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NSA has yet to fix security holes that helped Snowden leaks

It would still be possible for someone to sneak out sensitive data.
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Brooks Kraft LLC/Corbis via Getty Images

Edward Snowden's success in leaking NSA data was chalked up in part to the agency's own security lapses, so you'd think that the agency would have tightened up its procedures in the past five years... right? Apparently not. The NSA Inspector General's office has published an audit indicating that many of the Snowden-era digital security policies still haven't been addressed, at least as of the end of March 2018. It hasn't correctly implemented two-person access controls for data centers and similar rooms, doesn't properly check job duties and has computer security plans that are either unfinished or inaccurate.

The audit also showed that the NSA hasn't implemented the latest federal security guidance, doesn't have a complete inventory of its IT framework and isn't gathering all the documentation it needs before it gives a computer system the go-ahead. And while Snowden didn't rely on malware, the NSA isn't thoroughly scanning for viruses on USB thumb drives and other removable media.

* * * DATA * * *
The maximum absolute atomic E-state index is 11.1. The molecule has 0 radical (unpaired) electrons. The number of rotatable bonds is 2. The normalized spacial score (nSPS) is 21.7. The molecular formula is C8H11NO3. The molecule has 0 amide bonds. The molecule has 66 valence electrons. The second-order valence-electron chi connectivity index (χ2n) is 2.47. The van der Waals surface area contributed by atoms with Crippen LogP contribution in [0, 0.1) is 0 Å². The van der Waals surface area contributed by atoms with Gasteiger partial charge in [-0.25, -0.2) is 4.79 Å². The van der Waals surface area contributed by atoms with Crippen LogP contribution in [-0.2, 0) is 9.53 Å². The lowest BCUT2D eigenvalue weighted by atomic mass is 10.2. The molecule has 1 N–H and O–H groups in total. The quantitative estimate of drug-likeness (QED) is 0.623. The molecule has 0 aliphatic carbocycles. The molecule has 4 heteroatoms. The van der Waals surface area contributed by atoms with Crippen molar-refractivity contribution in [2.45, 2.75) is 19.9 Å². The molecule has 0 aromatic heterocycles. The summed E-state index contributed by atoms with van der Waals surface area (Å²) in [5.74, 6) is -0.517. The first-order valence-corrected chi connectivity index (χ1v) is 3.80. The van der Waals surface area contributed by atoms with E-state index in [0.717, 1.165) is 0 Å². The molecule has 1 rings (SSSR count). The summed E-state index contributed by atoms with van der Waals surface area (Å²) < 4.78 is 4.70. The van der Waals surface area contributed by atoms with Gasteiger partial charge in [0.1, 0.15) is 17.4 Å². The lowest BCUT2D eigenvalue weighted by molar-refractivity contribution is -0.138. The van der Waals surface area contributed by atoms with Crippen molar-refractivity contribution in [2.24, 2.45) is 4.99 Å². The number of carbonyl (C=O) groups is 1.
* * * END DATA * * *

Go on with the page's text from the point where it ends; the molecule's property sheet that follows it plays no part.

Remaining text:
The Inspector General's report only includes audits between October 1st, 2017 and March 31st, 2018, indicating that many of these issues are relatively fresh and hadn't been fixed as of earlier this year.

It's not certain what the NSA is doing to address the problems. However, there's certainly an incentive to take the audit seriously. The NSA has grappled with more than one person leaking its info to the public in recent years -- while stricter policies wouldn't definitively prevent further leaks, they might discourage such incidents.

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